Top | Newsletter 2011

Culinate Newsletter December 14

(mailing, James Berry)

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 h1. Dear readers,
 
 My first exposure to community cookbooks was in second grade, when each of us dutifully brought in a recipe to contribute to a class cookbook. Our instructions were to copy our contribution onto a blank piece of paper and format it however we wanted (in my case, doodles in the margins). I had carefully written out a recipe for toffee bars, which, incidentally, was not so different from the recipe below. I was thrilled that my classmates were going to be able to make one of my favorite treats, right in their own homes.

 It seemed as though weeks went by (although I'm sure it was only a few days) before our teacher had assembled all of the recipes, and stapled them into books for each of us. I packed my new cookbook home and proudly showed my mother the recipe I had contributed. Right away, she spotted the problem: It was missing the butter — which, as you know if you've ever made toffee bars, is a central ingredient. The horror!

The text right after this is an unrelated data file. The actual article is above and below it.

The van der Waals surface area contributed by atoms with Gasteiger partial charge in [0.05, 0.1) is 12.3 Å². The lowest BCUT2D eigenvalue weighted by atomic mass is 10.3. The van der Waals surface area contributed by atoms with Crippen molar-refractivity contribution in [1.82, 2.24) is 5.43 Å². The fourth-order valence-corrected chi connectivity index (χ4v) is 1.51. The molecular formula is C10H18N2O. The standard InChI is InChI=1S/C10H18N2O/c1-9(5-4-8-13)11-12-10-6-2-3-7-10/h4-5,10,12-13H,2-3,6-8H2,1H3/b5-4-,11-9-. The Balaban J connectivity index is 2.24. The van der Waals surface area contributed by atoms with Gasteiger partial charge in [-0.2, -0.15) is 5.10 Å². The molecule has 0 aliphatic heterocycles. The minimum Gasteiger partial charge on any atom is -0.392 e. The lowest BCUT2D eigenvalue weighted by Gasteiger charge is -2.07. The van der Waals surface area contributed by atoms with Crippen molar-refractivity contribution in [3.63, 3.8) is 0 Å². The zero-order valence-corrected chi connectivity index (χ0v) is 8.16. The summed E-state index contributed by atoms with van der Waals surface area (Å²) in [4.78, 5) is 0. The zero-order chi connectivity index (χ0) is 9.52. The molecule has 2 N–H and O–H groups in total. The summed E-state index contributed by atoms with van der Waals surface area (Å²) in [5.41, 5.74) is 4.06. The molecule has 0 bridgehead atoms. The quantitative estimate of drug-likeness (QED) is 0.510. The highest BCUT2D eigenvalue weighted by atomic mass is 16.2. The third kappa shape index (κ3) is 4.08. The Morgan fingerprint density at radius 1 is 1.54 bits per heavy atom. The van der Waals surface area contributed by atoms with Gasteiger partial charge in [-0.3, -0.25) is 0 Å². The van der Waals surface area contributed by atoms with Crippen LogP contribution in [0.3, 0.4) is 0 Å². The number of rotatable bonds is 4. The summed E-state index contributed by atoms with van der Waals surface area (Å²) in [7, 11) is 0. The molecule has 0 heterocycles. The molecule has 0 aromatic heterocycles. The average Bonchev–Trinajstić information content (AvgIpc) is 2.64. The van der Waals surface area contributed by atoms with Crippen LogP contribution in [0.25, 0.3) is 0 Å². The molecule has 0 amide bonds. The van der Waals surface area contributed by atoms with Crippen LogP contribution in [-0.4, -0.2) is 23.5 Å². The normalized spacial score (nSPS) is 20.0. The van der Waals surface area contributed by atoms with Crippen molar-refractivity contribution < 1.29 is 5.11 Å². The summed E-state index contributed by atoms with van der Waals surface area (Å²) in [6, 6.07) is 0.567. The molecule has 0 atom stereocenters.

This was also my first exposure to the concept of proofreading.

 This week on Culinate, Sharon Hunt recounts her own experience with community cookbooks and looks into the history of these books. "Apart from their charitable causes, community cookbooks were a labor of love, with recipes handed down from mother to daughter as gifts to be treasured," writes Sharon. 

 Or daughter to mother, as the case may be.
 
 Kim Carlson
 Editorial Director

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story1id: 361569
story1text: "Christina Eng has settled on eight excellent cookbooks she's giving as gifts." 
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story2text: "John Ivanko and Lisa Kivirist created this crunchy, minty holiday cookie."

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recipe1text: "Sweet bliss: Flaky, chewy shortbread topped with sticky, caramelly almonds."
recipe2id: 362243
recipe2text: "Kate McDonough combines a few ingredients to great effect."




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